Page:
A Presbyterian Call to Welcome Refugees

“Our Call to Support Refugees from Syria and the World”

NOTE: Views from the Edge has added colored highlights to the text.

Presbyterian Church (U.S.A.) congregations have supported refugee resettlement since the refugee crisis created by World War II. The 160th General Assembly (1948) of the Presbyterian Church in the United States of America stated, “The United States should pass legislation to bring in at least four hundred thousand displaced persons during the next four years. … As they arrive, our church people should stand ready to open their homes and provide work for these unfortunate victims of war” (Minutes, PCUSA, 1948, Part I, p. 204). The people from the pews who approved that policy did so because they knew that scripture calls us to shelter the homeless (Isaiah 58:6–12) and welcome the stranger (Matthew 25:31–46).

The call is no less necessary today. Nearly 60 million people are displaced by war and persecution; 30 million of those displaced are children (UNHCR).  The crisis in Syria alone has displaced 11 million (UNHCR). Families are risking their lives and fleeing their homes to seek safety. They are spending months journeying, sleeping outside, paying smugglers for safe passage, and praying for a future for their families in a place that is safe from conflict.

They fear and flee many of the organizations that we also fear: ISIS, Boko Haram, Mara 18, Los Zetas. Right now governors are attempting to block the resettlement of Syrian refugees into their states because members of ISIS are sometimes Syrian. Ask yourself, should a victim’s shared nationality with perpetrators of violence exclude them from protection in this country?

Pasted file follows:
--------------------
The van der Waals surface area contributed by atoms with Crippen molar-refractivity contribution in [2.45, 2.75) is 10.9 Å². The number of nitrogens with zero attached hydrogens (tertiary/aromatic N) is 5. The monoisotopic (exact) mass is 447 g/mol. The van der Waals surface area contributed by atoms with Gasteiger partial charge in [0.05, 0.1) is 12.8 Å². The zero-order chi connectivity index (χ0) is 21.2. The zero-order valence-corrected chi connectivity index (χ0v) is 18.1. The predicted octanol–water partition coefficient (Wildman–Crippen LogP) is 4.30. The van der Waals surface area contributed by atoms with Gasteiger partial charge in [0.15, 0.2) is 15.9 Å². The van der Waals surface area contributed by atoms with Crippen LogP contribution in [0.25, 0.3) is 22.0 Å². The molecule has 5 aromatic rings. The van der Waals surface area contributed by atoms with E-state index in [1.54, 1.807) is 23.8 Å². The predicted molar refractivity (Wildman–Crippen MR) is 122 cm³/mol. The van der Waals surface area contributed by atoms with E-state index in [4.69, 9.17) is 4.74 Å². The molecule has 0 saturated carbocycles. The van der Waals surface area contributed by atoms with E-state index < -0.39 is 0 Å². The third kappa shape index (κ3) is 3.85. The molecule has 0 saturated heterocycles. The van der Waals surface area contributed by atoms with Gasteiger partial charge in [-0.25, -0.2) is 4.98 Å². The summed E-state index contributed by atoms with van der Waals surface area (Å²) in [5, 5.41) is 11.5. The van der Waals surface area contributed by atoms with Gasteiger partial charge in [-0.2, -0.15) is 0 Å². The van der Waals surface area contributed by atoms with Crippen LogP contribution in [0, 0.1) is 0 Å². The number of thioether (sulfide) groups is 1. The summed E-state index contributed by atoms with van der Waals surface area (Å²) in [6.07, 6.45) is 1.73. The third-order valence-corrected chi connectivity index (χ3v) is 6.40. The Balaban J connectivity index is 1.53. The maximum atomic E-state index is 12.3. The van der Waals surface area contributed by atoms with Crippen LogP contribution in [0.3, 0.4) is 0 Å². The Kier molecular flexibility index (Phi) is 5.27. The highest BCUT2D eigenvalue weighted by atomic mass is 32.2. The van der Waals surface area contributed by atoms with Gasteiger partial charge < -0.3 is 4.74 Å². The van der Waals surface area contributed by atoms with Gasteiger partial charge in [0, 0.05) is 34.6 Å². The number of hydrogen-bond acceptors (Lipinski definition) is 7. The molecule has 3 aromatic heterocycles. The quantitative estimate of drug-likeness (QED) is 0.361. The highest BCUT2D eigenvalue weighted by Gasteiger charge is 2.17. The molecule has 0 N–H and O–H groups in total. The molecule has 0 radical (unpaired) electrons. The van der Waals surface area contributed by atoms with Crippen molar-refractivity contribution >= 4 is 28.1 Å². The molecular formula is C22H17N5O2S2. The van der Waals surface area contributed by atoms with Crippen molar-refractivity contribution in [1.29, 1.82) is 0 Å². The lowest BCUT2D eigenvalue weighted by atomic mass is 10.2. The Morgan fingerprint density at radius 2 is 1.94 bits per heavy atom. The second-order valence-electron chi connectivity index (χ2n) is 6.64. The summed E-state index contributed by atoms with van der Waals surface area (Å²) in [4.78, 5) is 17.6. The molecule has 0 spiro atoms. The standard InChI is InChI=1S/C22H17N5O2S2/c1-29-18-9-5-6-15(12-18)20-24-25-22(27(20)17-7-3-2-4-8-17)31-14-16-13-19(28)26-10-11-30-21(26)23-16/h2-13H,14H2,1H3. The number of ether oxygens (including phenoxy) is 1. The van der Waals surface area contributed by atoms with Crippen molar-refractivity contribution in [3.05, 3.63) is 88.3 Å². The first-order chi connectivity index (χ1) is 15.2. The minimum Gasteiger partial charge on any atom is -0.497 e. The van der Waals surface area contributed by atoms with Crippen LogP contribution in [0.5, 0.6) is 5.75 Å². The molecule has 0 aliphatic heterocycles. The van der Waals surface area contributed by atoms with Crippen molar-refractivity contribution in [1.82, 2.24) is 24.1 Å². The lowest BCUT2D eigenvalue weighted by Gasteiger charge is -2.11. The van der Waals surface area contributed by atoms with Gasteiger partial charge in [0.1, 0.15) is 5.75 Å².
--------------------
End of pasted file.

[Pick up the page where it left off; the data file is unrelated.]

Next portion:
Entering the U.S. as a refugee is not a quick or easy process. Refugees are the single-most scrutinized migrant group to enter the U.S. They undergo rigorous screening by multiple security agencies at multiple times during their pre-arrival processing (U.S. Committee for Refugees and Immigrants). This process can take more than two years. Once they arrive in the United States, they continue to be screened every time they leave and reenter the country and when they apply for employment cards, green cards, or naturalization.

The risk is low and the humanitarian need is great. While, technically, governors cannot dictate where the federal government resettles refugees, the State Department only resettles refugees in areas where they know communities will thrive (USA Today). Governors are saying for their states, “No room at this inn.” Now is the time for the faith community to speak up on behalf of refugees, from all countries. Do not let the noise of a fearful few drown out compassion, facts, and logic. Answer the call to act prayerfully and recommit as an individual, congregation, or mid council through co-sponsorship, volunteer hours, and donations through your local resettlement agencies. Then send or personally deliver a letter, like the one at pcusa.org/immigration, to your governor about the kind of society we should be. If you personally deliver your letter, please take photos and post on Facebook and Twitter using the hashtags #ChooseWelcome and #RefugeesWelcome. …. Thank you!


  • Gordon C. Stewart, Chaska, MN, Nov. 29, 2015.

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